Content via The New York Times
Is popcorn good for you? What about pizza, orange juice or sushi? Or frozen yogurt, pork chops or quinoa?
Which foods are healthy? In principle, it’s a simple enough question, and a person who wishes to eat more healthily should reasonably expect to know which foods to choose at the supermarket and which to avoid.
Unfortunately, the answer is anything but simple.
The Food and Drug Administration recently agreed to review its standards for what foods can be called “healthy,” a move that highlights how much of our nutritional knowledge has changed in recent years – and how much remains unknown.
With the Morning Consult, a media and polling firm, we surveyed hundreds of nutritionists – members of the American Society for Nutrition – asking them whether they thought certain food items (about 50) were healthy. The Morning Consult also surveyed a representative sample of the American electorate, asking the same thing.
The results suggest a surprising diversity of opinion, even among experts. Yes, some foods, like kale, apples and oatmeal, are considered “healthy” by nearly everyone. And some, like soda, french fries and chocolate chip cookies, are not. But in between, some foods appear to benefit from a positive public perception, while others befuddle the public and experts alike. (We’re looking at you, butter.)
“Twenty years ago, I think we knew about 10 percent of what we need to know” about nutrition, said Dariush Mozaffarian, the dean of the Tufts Friedman School of Nutrition Science and Policy. “And now we know about 40 or 50 percent.”
Here’s what we found.
Of the 52 common foods that we asked experts and the public to rate, none had a wider gap than granola bars. More than 70 percent of ordinary Americans we surveyed described it as healthy, but less than a third of nutritional experts did. A similar gap existed for granola, which less than half of nutritionists we surveyed described as healthy.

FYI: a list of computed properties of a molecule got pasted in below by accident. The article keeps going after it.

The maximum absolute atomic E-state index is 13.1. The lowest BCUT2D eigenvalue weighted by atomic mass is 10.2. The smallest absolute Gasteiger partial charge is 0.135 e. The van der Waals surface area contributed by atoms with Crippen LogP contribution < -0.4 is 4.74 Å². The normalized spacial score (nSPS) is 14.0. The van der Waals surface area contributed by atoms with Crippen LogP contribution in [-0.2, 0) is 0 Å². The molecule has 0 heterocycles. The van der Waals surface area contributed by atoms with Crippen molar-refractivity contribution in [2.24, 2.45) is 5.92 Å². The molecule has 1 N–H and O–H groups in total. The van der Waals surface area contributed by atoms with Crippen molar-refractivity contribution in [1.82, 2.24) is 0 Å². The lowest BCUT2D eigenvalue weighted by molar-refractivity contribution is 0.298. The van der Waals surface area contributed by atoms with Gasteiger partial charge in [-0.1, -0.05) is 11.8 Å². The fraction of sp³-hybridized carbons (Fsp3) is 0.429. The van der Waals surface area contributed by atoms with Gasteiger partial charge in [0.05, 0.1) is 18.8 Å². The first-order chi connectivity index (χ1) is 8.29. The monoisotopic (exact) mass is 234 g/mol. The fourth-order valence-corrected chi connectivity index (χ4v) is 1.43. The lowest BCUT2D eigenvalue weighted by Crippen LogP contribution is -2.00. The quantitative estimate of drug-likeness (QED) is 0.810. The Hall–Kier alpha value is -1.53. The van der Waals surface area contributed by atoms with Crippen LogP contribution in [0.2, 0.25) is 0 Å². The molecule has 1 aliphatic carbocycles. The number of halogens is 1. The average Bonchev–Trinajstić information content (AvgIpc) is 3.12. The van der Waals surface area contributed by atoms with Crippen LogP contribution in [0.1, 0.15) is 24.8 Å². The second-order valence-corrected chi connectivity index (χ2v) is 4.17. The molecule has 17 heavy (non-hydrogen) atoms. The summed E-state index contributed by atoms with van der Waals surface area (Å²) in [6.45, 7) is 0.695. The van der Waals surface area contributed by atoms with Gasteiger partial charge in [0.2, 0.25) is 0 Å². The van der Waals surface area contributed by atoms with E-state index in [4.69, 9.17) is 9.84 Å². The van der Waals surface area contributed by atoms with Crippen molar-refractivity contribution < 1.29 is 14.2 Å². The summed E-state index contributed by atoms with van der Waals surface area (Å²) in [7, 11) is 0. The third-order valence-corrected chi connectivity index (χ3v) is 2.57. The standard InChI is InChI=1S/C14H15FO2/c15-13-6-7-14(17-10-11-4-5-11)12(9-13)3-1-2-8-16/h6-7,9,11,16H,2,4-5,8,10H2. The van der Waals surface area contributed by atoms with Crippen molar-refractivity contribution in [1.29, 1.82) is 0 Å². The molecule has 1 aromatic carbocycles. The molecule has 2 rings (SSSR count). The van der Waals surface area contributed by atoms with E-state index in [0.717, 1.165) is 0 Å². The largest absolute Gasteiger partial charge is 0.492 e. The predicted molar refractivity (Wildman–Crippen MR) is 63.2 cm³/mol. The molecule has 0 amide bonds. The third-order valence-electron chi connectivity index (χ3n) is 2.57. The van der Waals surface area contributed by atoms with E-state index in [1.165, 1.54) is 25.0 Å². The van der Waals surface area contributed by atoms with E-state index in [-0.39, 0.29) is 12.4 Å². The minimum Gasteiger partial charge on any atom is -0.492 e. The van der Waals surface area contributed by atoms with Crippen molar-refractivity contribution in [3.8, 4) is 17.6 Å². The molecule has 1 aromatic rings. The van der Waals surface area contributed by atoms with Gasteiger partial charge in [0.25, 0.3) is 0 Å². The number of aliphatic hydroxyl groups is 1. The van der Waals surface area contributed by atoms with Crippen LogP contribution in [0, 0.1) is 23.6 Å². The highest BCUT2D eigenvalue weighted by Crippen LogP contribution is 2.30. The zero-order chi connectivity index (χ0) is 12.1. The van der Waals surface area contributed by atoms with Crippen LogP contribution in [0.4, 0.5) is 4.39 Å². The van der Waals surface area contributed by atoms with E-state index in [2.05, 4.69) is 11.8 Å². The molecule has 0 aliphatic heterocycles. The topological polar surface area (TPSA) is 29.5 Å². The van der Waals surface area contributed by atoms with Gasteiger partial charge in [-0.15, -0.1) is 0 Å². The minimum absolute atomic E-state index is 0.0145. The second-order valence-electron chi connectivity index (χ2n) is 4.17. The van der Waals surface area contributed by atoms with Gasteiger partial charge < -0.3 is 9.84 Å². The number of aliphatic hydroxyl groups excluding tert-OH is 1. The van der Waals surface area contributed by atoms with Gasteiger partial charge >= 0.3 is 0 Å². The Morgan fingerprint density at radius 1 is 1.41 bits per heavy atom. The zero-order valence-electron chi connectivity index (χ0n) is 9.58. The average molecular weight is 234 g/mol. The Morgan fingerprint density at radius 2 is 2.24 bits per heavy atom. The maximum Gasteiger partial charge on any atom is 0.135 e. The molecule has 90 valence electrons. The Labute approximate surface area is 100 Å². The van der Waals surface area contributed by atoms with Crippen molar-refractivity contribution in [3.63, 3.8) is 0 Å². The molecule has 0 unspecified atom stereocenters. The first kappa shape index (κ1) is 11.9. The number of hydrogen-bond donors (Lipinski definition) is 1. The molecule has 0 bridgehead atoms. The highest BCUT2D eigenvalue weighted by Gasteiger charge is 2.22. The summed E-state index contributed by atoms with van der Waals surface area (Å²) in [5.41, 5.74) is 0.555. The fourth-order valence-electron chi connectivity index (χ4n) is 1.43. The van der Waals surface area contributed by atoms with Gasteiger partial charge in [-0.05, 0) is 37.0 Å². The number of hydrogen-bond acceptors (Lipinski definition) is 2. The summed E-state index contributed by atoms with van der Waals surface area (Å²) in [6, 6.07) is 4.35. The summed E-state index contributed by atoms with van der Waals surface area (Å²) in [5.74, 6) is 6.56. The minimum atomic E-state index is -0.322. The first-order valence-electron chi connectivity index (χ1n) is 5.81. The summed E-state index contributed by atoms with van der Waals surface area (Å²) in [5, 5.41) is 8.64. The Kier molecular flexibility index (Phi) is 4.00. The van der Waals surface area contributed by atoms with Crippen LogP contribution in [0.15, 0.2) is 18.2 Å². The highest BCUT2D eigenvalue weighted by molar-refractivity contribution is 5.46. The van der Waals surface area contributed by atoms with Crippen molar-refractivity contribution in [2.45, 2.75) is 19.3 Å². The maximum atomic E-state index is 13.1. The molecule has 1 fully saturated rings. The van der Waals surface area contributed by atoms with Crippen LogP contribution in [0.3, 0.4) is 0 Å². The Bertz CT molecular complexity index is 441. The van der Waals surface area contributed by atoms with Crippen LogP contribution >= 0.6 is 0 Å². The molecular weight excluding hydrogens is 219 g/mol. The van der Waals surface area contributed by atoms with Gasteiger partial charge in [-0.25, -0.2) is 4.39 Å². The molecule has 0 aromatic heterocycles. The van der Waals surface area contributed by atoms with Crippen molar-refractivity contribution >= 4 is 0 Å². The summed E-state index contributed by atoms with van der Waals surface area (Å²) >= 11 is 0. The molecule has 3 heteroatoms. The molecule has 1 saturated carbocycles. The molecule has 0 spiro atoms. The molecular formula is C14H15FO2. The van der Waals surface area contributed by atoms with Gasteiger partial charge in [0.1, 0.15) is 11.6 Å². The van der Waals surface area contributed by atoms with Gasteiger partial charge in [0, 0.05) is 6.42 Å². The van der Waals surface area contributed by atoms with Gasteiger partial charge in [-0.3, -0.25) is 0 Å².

Several of the foods considered more healthful by everyday Americans than by experts, including frozen yogurt, a SlimFast shake and granola bars, have something in common: They can contain a lot of added sugar. In May, the Food and Drug Administration announced a new template for nutrition labels, and one priority was to clearly distinguish between sugars that naturally occur in food and sugars that are added later to heighten flavors. (You’d be surprised how many foods contain added sugar.) It’s possible nutritionists know this, but the public still does not.
On the other end of the spectrum, several foods received a seal of approval from our expert panel but left nonexperts uncertain. Most surprising to us was the reaction to quinoa, a “superfood” grain so often praised as healthful that it has become the subject of satire. (At the moment, The New York Times cooking site offers 167 recipes for quinoa, roughly a third of which are explicitly tagged “healthy.”)
In addition, tofu, sushi, hummus, wine and shrimp were all rated as significantly more healthful by nutritionists than by the public. Why?